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Introduction to Designing

Elastomeric Vibration Isolators


Christopher Hopkins
OPTI 512
08 DEC 2009
Introduction
Why elastomers?
Key design parameters
Loading
Configuration
Spring rates
Design considerations
Steps to designing a simple isolator

Elastomers
An eastomer is any elastic polymer
Silicone Rubber
Butyl Rubber
Fluorosilicone Rubber
Material selection dependent on application
Ulitimate Loading
Sensitivity to Environment
Internal Properties
Elastomeric Isolators
Engineered properties can meet specific
applications
Modulus of elasticity
Internal dampening
Homogeneous nature allows for compact
forms
Easily manufactured
Molded
Formed in place
Key Isolator Design Parameters
Configuration
Loading
Spring rate
Shear, Bulk, and Youngs modulus
Geometry
Ultimate strength
Internal dampening
Maximum displacement
Simple Isolator Configurations
Planer Sandwich Form
Laminate
Cylindrical
Spring Rates
Isolator spring rate sets system resonant
frequency
Ratio of resonant frequency to input frequency
plus dampening control amount of isolation
For an elastomer, spring rate is determined by
Shape factor
Loading: shear, compression, tension
Material Properties: bulk, shear, and youngs
modulus
Transmissibility
0.1
1
10
0 0.5 1 1.5 2 2.5 3
T
r
a
n
s
m
i
s
s
i
b
i
l
i
t
y

f
r
/f
Transmissibility vs. Frequency Ratio
= 0.01
= 0.05
= 0.1
= 0.5
Shape Factor
Ratio of load area to bulge area
Easy to calculate for simple shapes simply loaded
Planer sandwich forms are simple
Tube form bearings are more difficult, but can be
approximated as a planer form
Shear Spring Rate
Design isolator to attenuate in shear if possible
Dependent on load area, thickness, and shear
modulus
Shear modulus is linear up to 75%-100% strain
Shear modulus for large shape factors is also
effected by high compressive loads
When aspect ratio exceeds 0.25 a correction
factor is added to account for bending

Compression Spring Rate
Designed properly, compression can
provide high stiffness
Depends on load area, effective
compression modulus, and thickness
Effective compression modulus
Linear up to 30% strain
Can be tricky to compute
Tension Spring Rate
Try to avoid having elastomeric
isolators in tension
Low modulus
Can be damaged by relatively low loads
Apply preload avoids this
Easy to do for cylindrical isolators
Must include correction to shape factor

Finding Modulus
Many elastomers are listed with only with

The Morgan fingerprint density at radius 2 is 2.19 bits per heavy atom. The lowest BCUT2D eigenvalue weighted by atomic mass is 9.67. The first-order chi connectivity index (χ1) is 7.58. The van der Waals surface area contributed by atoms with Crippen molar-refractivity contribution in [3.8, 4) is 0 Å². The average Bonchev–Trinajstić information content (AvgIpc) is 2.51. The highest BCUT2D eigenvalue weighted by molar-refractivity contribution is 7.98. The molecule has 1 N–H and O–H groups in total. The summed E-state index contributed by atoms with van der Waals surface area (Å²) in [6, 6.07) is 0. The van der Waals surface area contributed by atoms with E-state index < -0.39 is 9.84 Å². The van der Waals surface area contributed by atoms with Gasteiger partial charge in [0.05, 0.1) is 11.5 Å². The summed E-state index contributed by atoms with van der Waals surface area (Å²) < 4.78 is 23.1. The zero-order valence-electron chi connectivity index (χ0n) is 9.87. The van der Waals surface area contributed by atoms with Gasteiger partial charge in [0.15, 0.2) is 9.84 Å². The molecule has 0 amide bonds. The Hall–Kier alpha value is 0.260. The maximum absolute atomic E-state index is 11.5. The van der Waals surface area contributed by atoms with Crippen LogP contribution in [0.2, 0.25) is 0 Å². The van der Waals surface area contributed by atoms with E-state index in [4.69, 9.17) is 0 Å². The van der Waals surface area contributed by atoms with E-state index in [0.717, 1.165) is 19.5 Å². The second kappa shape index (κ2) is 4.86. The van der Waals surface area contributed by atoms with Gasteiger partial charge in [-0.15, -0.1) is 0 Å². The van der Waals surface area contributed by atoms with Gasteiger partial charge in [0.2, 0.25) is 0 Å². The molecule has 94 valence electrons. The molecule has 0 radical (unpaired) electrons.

Durometer Shore hardness
Ultimate strength (MPa or psi)
Contacting manufacturer may be useful
Perform tests
Shear stress is 1/3 Youngs modulus as poissons ratio
approaches 0.5
Use Gents relation between Shore A hardness and Youngs
modulus (if you gotta have it now)
Effective Compression Modulus, E
c
Dependent on shape factor, youngs modulus and
bulk modulus
Also know as the apparent compressive modulus
As Poissons ratio approaches 0.5, E
c
may be
separated into three zones depending on shape
factor
For large shape factors: E
c
bulk modulus
For small shape factors: E
c
youngs modulus
Transisiton zone for intermediate shape factors

Computing E
c
Gent provides a reference graph
Hatheway found empirically that the
transition zone is (E
c
/E)(t/D)
1.583
=0.3660
Can calculate E
c
or the simple case of a circular
load area of diameter D and thickness t
Find the break points
First break point: (t/D)
1.583
= 0.366(E/E
B
)
Second break point: (t/D)
1.583
= 0.366
Compression Modulus vs. Shape
Factor [Gent]
1
10
100
1000
0.0001 0.001 0.01 0.1 1 10 100
S
t
i
f
f
e
n
i
n
g

R
a
t
i
o

E
c
/
E

Thickness Ratio, t/D
Stiffening vs. Thickness Ratio [Hatheway]
Circular Cross Section, Eb=1.2 GPa, E=1.6 Mpa
Laminate Isolator
Shear modulus is not effected by
shape factor (if aspect ratio is
<0.25)
Effective compression modulus
strongly influence by shape factor
Possible to design an isolator that is
very stiff in compression and
compliant in shear
Cylindrical Isolator
Shear
Axial loading
Torsion
Compression
Radial loading
Shape factor calculation for
compression
Design Considerations
What is being Isolated?
What are the inputs?
Are there static loads?
What are the environmental conditions?
What is the allowable system response?
What is the service life?

Example Design Process for a Simple
Isolator
Single excitation frequency
Circular cross section, planar geometery
All other components infinitely rigid
Low dampening
Attenuation provided in shear


Design Process
Specifications
Mass, input vibration, required attenuation, max
displacement
Use transmissibility to determine resonance
frequency and spring rate
Find isolator minimum area (A)
Total number of isolators and max allowable stress
Select modulus (G)

Design Process (cont)
Knowing area (A), modulus (G), and spring
rate (k
s
), calculate thickness (t)
Calculate radius, verify aspect ratio < 0.25 to avoid
bending effect
Find static deflection
Is static plus dynamic deflection < max allowable
deflection?
Find static shear strain
Low strain reduces fatigue (<20%)


Conclusion
Careful selection of parameters necessary to use
methods presented. Can get complicated quick
Low strains
Low loads
Try to stay clear of the transition zone between
Youngs and the bulk modulus
For multiple input frequencies, need to consider
if dampening () is necessary
May need to include considerations other than
just isolation
Stresses due to CTE mismatch
References
P. M. Sheridan, F. O. James, and T. S. Miller, Design of
components, in Engineering with Rubber (A. N. Gent,
ed.), pp. 209{Munich:Hanser, 1992)
A. E. Hatheway, Designing Elastomeric Mirror
Mountings,Proc. of SPIE Vol. 6665 (2007)
Daniel Vukobratovich and Suzanne M. Vukobratovich
Introduction to Optomechanical design
A. N. Gent, On The Relation Between Indentation
Hardness and Youngs Modulus, IRI Trans. Vol. 34,
pg.46-57 (1958)

Questions?